User 350 interacts with device 502. User 350 posts a message about an experience in using screen 516, such as an ease of difficulty with the screen rot on screen 516, a likability or dislike for modified UI layout 510, and other such information on social media client 138. Application 107 receives or extracts the message from the social media, processes the message in a manner described herein, and stores the processed information as a part of screen usage information 109 in repository 108. Application 107 analyzes screen usage information 109 using one or more business intelligence methods to produce one or more UI design guideline 526 for UI design tool 113.

With reference to FIG. 6, this figure depicts a block diagram of an example configuration for user interface design to mitigate device deterioration in accordance with an illustrative embodiment. Application 602 is an example of application 107 in FIG. 1.

Application 602 receives screen usage data 109 as input. Component 606 identifies a UI element that occurs in screen usage data 109 of at least a threshold number of devices. Component 606 extracts one or more favorable or adverse characteristic of the UI element. In a similar manner, component 606 can be configured to identify a UI element that occurs in screen usage data 109 corresponding to at least a threshold number of original or modified UI layouts, user experiences, or presenting applications. Component 606 extracts one or more favorable or adverse characteristic of the UI element that is identified according to any one or more such criteria.

Some example favorable characteristics of a UI element include but are not limited to a color, size, placement, or animation of the UI element which results in a less than a threshold number of instances of screen rot where the UI element is the cause of the screen rot. Some example adverse characteristics of a UI element include but are not limited to a color, size, placement, or animation of the UI element which results in a threshold number of instances or more of screen rot where the UI element is the cause of the screen rot.

Application 602 outputs the favorable or adverse characteristics of the UI element as guideline 607 to improved UI design tool 620. Any number of guidelines of the type of guideline 607 can be produced from application 602 in a similar manner.

Improved UI design tool 620 is an improvement upon UI design tool 113 according to an embodiment. For example, improved UI design tool 620 is configured to accept guideline 607 and produce UI design 624, which incorporates a favorable UI characteristic, avoids an adverse UI characteristic, or both, according to guideline 607.

In a similar manner, component 608 extracts one or more user preference that occurs in screen usage data 109 corresponding to at least a threshold number of original or modified UI layouts, user experiences, or presenting applications relative to screen rot information. Some example user preferences associated with screen rot include but are not limited to a left or right handedness of the user as relates to a type or location of screen rot, an age or gender of the user as relates to a type or location of screen rot, a region or locale of a user as relates to a type or location of screen rot, and a language or culture of a user as relates to a type or location of screen rot.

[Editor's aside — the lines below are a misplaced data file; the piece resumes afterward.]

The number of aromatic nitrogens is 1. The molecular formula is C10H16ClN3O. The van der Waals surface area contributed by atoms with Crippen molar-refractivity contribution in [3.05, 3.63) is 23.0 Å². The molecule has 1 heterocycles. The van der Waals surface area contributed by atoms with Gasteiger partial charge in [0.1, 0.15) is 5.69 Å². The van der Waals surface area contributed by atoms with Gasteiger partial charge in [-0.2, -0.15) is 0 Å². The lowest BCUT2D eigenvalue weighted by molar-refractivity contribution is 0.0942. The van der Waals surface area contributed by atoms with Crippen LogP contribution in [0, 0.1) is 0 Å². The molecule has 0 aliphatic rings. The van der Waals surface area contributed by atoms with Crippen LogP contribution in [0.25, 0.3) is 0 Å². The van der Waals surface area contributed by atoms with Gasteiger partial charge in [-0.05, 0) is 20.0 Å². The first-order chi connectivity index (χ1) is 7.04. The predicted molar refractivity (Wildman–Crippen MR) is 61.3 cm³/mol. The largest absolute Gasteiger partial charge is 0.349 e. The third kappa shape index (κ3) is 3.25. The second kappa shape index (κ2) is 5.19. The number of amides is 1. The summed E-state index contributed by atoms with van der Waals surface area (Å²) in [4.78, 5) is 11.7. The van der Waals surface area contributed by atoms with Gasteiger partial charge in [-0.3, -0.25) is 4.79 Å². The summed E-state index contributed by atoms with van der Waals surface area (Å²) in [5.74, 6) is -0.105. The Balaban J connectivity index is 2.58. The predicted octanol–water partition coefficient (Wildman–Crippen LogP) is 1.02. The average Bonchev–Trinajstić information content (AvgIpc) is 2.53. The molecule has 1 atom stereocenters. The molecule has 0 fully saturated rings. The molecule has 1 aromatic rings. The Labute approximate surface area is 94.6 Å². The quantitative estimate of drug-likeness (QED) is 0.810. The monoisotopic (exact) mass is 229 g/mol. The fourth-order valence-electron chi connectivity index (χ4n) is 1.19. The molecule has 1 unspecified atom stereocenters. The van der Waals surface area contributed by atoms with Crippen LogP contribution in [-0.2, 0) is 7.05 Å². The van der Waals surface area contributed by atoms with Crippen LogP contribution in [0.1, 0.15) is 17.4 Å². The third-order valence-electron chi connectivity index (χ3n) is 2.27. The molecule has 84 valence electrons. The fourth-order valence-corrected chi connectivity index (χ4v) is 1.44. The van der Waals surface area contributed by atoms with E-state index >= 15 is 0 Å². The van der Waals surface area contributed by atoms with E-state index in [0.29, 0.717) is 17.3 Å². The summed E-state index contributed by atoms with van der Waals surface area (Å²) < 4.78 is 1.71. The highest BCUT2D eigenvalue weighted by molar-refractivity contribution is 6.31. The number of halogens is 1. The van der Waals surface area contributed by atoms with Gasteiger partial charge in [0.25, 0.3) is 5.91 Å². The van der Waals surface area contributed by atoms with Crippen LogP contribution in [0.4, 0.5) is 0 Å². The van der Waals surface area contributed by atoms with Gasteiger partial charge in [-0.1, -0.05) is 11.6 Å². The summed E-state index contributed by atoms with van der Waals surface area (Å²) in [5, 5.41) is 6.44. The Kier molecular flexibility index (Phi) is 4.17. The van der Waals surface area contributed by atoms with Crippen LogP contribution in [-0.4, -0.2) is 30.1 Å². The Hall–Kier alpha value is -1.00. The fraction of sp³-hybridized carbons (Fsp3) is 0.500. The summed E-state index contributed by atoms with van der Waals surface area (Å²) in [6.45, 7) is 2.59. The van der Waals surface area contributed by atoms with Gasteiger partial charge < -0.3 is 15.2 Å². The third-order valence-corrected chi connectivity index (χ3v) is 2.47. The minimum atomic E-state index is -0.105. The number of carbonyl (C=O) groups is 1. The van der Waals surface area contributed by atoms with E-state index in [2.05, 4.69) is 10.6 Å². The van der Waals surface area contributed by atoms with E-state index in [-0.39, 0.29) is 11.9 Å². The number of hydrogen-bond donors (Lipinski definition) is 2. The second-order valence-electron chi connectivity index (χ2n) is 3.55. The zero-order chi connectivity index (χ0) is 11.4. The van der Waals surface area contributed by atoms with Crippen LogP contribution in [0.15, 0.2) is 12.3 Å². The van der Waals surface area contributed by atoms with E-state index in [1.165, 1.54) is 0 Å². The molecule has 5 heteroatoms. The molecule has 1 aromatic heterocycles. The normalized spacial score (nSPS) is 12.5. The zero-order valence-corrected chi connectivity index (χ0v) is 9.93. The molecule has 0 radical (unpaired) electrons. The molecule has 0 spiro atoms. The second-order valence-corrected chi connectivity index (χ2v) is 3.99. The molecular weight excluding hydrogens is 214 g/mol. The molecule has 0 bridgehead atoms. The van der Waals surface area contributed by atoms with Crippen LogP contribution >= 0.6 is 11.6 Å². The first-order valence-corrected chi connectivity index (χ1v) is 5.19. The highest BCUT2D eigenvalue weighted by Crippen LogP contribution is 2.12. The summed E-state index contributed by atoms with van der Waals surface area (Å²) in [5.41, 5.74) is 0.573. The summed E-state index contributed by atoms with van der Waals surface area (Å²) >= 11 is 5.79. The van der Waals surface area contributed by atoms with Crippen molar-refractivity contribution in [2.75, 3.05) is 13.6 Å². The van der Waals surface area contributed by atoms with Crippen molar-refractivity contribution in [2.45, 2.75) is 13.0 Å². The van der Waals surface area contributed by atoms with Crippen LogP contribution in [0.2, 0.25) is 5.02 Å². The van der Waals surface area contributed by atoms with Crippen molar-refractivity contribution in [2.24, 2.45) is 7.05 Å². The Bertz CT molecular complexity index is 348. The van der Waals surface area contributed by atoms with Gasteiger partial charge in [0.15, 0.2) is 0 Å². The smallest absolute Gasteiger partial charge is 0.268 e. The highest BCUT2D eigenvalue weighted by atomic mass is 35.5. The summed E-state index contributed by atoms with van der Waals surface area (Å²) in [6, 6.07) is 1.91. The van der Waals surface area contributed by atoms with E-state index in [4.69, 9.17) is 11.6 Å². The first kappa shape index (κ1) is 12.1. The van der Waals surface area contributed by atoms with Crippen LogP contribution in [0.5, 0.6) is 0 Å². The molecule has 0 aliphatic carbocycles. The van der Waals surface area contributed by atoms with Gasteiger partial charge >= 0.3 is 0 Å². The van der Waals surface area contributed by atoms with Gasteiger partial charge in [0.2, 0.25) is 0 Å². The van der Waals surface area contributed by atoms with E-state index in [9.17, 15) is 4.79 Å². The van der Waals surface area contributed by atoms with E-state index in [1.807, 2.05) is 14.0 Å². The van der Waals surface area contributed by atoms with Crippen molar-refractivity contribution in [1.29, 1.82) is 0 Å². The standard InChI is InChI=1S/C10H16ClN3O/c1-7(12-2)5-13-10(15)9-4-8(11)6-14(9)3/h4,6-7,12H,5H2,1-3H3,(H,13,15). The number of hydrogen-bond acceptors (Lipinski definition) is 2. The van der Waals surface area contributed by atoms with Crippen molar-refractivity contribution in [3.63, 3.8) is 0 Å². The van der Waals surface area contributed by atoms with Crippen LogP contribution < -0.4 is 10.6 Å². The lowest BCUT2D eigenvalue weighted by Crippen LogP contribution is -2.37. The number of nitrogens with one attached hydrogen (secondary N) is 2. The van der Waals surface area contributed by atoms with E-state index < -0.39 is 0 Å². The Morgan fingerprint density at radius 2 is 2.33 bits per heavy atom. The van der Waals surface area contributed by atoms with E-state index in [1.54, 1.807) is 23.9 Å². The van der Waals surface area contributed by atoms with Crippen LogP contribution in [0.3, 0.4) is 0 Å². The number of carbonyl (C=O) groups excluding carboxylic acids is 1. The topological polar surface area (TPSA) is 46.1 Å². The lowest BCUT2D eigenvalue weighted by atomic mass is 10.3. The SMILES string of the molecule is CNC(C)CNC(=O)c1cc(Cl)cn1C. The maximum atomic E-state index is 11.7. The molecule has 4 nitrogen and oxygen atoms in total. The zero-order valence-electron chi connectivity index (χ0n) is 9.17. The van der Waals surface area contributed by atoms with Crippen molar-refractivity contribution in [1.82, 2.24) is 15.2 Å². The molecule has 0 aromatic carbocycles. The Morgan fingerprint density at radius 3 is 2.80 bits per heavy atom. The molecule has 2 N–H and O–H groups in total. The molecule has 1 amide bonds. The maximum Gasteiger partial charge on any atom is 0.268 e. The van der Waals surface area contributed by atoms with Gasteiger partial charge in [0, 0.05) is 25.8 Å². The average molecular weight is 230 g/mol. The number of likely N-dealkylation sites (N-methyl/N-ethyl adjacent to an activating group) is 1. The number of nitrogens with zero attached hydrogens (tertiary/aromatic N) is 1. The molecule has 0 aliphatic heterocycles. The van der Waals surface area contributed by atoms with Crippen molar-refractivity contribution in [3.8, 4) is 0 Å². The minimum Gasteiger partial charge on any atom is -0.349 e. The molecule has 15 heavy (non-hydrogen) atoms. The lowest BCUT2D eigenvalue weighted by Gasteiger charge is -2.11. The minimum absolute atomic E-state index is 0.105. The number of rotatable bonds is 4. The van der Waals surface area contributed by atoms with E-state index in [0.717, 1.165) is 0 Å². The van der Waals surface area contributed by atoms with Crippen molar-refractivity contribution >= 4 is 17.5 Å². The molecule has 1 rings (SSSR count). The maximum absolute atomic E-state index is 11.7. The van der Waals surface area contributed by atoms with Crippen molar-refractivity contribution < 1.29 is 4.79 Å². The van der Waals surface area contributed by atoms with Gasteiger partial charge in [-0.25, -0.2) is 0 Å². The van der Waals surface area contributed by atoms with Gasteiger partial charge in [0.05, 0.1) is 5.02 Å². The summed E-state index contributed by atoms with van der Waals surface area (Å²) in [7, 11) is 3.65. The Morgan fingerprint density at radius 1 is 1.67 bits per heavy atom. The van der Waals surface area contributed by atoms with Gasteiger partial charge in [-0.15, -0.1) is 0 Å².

Application 602 outputs the user preference dependencies of screen rot as guideline 609 to improved UI design tool 620. Any number of guidelines of the type of guideline 609 can be produced from application 602 in a similar manner.

Improved UI design tool 620 is an improvement upon UI design tool 113 according to another embodiment. For example, improved UI design tool 620 is configured to accept guideline 609 and produce UI design 624, which positions a UI element according to a user preference dependency of guideline 609. As another example, according to another embodiment, improved UI design tool 620 is configured to accept guideline 609 and produce more than one UI designs, to wit, UI design 624, 626, and 628, each of which arranges a UI element differently according to a different user preference dependency of guideline 609.

In a similar manner, component 610 extracts usability information that occurs in screen usage data 109 corresponding to at least a threshold number of original or modified UI layouts, user experiences, or presenting applications relative to screen rot information. For example, the usability of a modified UI design may be better than the usability of a corresponding original UI for one presenting application. As another example, the usability of a modified UI design may be worse than the usability of a corresponding original UI for another presenting application.

Application 602 outputs as guideline 111 a characteristic of a UI design whose usability exceeds a threshold metric of usability. Any number of guidelines of the type of guideline 611 can be produced from application 602 in a similar manner.

Improved UI design tool 620 is an improvement upon UI design tool 113 according to another embodiment. For example, improved UI design tool 620 is configured to accept guideline 611 and produce UI design 624, which uses the UI design characteristic of greater than the threshold usability metric according to guideline 611.

In this manner, any number of analytic components can be configured in application 602 to perform a variety of analytics on screen usage data 109 and produce a set of guidance for improved UI design tool 620. For example, component 612 extracts a UI design feature that is common to at least a threshold number of original or modified UI designs, which receives a greater than a threshold amount of touch interaction, and which causes a lower than a threshold amount of screen rot. Component 612 extracts such a feature as a design recommendation for other UI designs. Accordingly, application 602 outputs UI design recommendation guidance 613 to improved design tool 620, where the recommendation is to be followed.